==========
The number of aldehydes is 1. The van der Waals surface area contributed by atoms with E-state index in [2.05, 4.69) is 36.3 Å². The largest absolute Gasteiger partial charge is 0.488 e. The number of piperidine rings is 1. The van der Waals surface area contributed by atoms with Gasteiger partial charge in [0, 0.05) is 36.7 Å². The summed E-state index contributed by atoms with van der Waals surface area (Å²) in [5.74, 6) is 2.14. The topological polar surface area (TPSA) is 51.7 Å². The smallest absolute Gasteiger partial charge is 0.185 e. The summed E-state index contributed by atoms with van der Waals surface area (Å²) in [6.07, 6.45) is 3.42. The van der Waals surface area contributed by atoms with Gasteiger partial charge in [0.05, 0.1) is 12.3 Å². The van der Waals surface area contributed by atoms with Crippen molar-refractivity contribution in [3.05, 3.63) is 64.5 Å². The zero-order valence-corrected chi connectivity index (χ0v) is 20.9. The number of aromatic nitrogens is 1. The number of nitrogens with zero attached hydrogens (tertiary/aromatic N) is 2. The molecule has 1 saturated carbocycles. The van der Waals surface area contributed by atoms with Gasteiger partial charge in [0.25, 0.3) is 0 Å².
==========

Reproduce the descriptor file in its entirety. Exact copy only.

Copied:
The number of aldehydes is 1. The van der Waals surface area contributed by atoms with E-state index in [2.05, 4.69) is 36.3 Å². The largest absolute Gasteiger partial charge is 0.488 e. The number of piperidine rings is 1. The van der Waals surface area contributed by atoms with Gasteiger partial charge in [0, 0.05) is 36.7 Å². The summed E-state index contributed by atoms with van der Waals surface area (Å²) in [5.74, 6) is 2.14. The topological polar surface area (TPSA) is 51.7 Å². The smallest absolute Gasteiger partial charge is 0.185 e. The summed E-state index contributed by atoms with van der Waals surface area (Å²) in [6.07, 6.45) is 3.42. The van der Waals surface area contributed by atoms with Gasteiger partial charge in [0.05, 0.1) is 12.3 Å². The van der Waals surface area contributed by atoms with Crippen molar-refractivity contribution in [3.05, 3.63) is 64.5 Å². The zero-order valence-corrected chi connectivity index (χ0v) is 20.9. The number of aromatic nitrogens is 1. The number of nitrogens with zero attached hydrogens (tertiary/aromatic N) is 2. The molecule has 1 saturated carbocycles. The van der Waals surface area contributed by atoms with Gasteiger partial charge in [0.25, 0.3) is 0 Å².